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About-turn from SA on sugar access to Europe

Business Day, South Africa

About-turn from SA on sugar access to Europe

Preferential deal will not harm neighbours, state now believes

By Neels Blom

13 December 2010

The government has thrown its weight behind the South African sugar industry’s demand for preferential access to European markets. If granted, this would put SA on an equal sugar-trade footing with other sugar producing developing economies — the African-Pacific-Caribbean countries and the world’s least developed countries — for the first time since the industry lost its access under apartheid.

Department of Trade and Industry spokesman Charles Mnisi confirmed on Friday that the free-trade agreement between SA and the European Union (EU), in force since 2001 and which excluded sugar, was under review as part of the Economic Partnership Agreement talks between the EU and seven Southern African Development Community (Sadc) states . "Sugar is (on) our request list and we are awaiting a response from the EU," Mr Mnisi said.

The policy shift is a radical departure from the government’s previous position.

Previously it acknowledged the negative effect a South African raw-sugar export quota to the EU would have on the export earnings of sugar-producing neighbours Swaziland, Mozambique, Zimbabwe, Zambia and Mauritius.

The EU’s position was that a preferential quota for SA along with the others would have had to come out of the total volume allocated to African-Caribbean- Pacific and least developed country producers under the EU’s everything-but-arms deals .

Mr Mnisi said it was a principled position of SA’s government that trade access to the EU should not be at the expense of SA’s neighbours, but that "given the size of the EU market and their reform of the sugar market, the limited preferential deal being sought by SA will not be to the detriment of our neighbours".

At an average of about R8bn, the sugar industry contributes less than 0,25% to SA’s gross domestic product, while in Swaziland, at about R570m, sugar contributes 18% to gross domestic product.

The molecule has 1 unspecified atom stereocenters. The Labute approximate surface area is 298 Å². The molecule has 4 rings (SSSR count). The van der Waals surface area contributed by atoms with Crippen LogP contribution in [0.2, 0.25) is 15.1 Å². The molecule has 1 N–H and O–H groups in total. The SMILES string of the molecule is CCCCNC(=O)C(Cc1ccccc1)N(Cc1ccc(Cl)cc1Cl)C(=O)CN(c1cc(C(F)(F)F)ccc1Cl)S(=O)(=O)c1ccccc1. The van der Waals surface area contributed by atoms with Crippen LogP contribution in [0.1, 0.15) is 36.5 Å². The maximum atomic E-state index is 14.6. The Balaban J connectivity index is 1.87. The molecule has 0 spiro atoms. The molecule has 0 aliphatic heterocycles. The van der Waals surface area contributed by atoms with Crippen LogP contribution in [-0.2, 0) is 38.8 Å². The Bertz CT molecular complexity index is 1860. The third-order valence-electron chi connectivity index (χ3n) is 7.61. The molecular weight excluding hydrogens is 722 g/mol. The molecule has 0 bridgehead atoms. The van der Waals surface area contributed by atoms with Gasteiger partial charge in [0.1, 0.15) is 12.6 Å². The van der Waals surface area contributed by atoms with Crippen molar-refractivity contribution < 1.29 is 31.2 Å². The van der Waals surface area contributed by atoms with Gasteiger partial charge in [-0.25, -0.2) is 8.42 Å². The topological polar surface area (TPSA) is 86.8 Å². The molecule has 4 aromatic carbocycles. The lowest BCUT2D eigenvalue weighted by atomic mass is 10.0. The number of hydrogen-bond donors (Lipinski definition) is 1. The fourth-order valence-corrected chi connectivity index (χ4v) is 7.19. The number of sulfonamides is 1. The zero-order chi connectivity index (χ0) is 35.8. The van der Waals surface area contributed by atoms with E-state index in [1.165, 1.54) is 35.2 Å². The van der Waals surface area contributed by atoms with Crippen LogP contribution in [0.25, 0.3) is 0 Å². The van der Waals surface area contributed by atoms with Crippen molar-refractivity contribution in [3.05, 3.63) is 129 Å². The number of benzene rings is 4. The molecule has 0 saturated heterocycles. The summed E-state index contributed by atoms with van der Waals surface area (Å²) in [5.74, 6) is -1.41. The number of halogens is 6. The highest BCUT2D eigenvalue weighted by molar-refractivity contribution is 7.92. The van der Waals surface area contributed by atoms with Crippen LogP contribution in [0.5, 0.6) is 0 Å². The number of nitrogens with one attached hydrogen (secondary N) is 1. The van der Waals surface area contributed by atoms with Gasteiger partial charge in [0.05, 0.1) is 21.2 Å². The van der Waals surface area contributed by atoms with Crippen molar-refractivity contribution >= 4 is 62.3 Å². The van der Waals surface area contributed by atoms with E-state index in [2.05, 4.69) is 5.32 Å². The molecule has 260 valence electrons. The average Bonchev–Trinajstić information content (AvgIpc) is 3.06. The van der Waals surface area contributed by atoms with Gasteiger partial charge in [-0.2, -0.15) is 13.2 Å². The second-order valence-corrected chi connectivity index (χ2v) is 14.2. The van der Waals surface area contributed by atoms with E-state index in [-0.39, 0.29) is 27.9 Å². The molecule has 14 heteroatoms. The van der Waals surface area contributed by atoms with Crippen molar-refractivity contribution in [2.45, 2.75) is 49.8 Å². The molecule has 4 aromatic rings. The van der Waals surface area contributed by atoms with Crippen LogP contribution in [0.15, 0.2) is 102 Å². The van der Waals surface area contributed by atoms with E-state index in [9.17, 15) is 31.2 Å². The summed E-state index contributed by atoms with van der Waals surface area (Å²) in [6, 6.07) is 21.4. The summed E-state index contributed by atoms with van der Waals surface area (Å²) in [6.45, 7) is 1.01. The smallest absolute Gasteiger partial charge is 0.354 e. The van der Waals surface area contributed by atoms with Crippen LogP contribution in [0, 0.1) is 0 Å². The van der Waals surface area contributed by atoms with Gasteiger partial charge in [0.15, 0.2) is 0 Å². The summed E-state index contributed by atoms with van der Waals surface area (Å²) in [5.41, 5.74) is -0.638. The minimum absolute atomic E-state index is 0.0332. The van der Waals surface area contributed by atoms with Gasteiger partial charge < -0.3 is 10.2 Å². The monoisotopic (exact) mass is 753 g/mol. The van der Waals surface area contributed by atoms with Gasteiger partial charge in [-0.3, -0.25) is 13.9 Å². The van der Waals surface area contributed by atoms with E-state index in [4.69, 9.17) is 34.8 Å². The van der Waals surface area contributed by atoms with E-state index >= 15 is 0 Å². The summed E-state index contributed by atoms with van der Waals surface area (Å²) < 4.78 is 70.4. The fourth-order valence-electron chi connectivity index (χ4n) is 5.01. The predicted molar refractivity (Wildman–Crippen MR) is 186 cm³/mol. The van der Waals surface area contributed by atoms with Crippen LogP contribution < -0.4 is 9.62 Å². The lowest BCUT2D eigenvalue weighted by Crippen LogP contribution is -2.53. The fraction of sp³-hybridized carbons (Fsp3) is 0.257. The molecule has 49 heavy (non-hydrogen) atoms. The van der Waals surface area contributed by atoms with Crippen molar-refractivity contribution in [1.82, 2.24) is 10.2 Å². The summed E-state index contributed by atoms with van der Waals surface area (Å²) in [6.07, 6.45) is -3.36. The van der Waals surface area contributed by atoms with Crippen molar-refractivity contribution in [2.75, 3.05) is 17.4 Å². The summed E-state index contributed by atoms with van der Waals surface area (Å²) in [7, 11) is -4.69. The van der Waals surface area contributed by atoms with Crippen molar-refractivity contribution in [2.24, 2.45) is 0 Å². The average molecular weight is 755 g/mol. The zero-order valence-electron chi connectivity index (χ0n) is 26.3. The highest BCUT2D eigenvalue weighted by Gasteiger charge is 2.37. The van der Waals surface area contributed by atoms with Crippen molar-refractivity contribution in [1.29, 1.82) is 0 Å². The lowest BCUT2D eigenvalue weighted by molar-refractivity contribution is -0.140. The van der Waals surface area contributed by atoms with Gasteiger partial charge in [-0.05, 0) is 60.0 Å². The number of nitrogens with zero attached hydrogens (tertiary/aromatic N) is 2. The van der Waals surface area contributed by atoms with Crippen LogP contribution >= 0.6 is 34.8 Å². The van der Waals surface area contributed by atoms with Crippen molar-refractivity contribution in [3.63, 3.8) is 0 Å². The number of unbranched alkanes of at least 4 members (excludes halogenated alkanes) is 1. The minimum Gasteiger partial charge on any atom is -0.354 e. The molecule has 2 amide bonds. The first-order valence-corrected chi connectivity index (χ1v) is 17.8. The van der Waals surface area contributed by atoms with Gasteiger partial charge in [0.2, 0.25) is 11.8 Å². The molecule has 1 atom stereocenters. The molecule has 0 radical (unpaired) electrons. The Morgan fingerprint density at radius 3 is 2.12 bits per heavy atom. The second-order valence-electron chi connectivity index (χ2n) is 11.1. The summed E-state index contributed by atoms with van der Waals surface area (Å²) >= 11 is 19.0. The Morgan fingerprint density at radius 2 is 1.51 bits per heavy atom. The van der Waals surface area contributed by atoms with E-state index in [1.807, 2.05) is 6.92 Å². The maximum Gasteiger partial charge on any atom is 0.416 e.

However, the conditions that determined SA’s position no longer applied, South African Sugar Association executive director Trix Trikam said.

The EU had revised its offer of preferential access to sugar exporters from least developed and African-Caribbean-Pacific countries — from a quota system to duty-free and quota-free access — after the limited liberalisation of the European sugar industry over the past five years in line with World Trade Organisation rules governing preferential trade. That had resulted in a 39% reduction in the European Commission’s reference price for refined sugar.

That measure was a disincentive to European producers, Mr Trikam said, and production had since fallen by about 6-million tons. With shortages elsewhere in the world, and against a relatively strong spot price, the European market was about 3,5-million tons undersupplied, while its refineries, built for a bigger throughput, had a huge overcapacity.

The association agreed with the government that a change to the regime would not harm SA ’s neighbours, Swaziland in particular, as producers from the least developed and African-Caribbean- Pacific countries were unable to fulfil Europe’s requirements.

The main reason for the appeal to the EU was for SA to harmonise trade with its partners in the Southern African Customs Union (Sacu). "The EU’s policy change meant SA was at a distinct disadvantage in the customs union, which accounted for about 70% of Swaziland’s sugar sales," Mr Trikam said. "The situation now is akin to Sacu applying a separate tariff regime for cars imported from, say, Germany and from France.

"Such a tariff differentiation would be unacceptable. We have put our case to the European Commission repeatedly. But despite our lobbying European parliamentarians, this inequity is not properly understood."

However, Mr Mnisi said trade negotiations were a matter of give and take. Negotiators had to consider SA’s position on other commodities to obtain market access for sugar.

But Suresh Naidoo, the chairman of the sugar-cane farmers body Cane Growers, rejected that notion. "We cannot see why a trade-off with Europe is necessary. It is a matter of fair trade," he said.

Illovo Sugar MD Graham Clark, veteran lobbyist for the South African sugar industry, said that to get the European Commission’s attention, Trade and Industry Minister Rob Davies himself had to make a representation .

Speaking for a company that had interests in six African countries, including Swaziland, Mr Clark said that the industry’s proposed harmonisation of trade in Sacu would benefit all parties involved.

Price volatility on the spot market, for one reason, meant that it was in the interests of Swaziland and other producers in Sacu and Sadc to preserve a market for sugar at a predictable price and volumes.

Mr Clark’s view is in line with that of the government, which is that improved access for SA to the EU market would not be to the detriment of other southern African sugar exporters.

"In fact, the opposite will be true," Mr Mnisi said.

"In terms of the Sacu agreement, Swaziland is able to export substantive quantities of sugar to SA. Furthermore, exports from the region and the rest of African-Caribbean-Pacific to the EU are below the threshold set aside by the EU for these countries. There is therefore a shortfall that can be filled by SA."

Estimated at a conservative spot price of 0,15 a pound, that could be worth more than R300m a year in export earnings for SA, Mr Trikam said.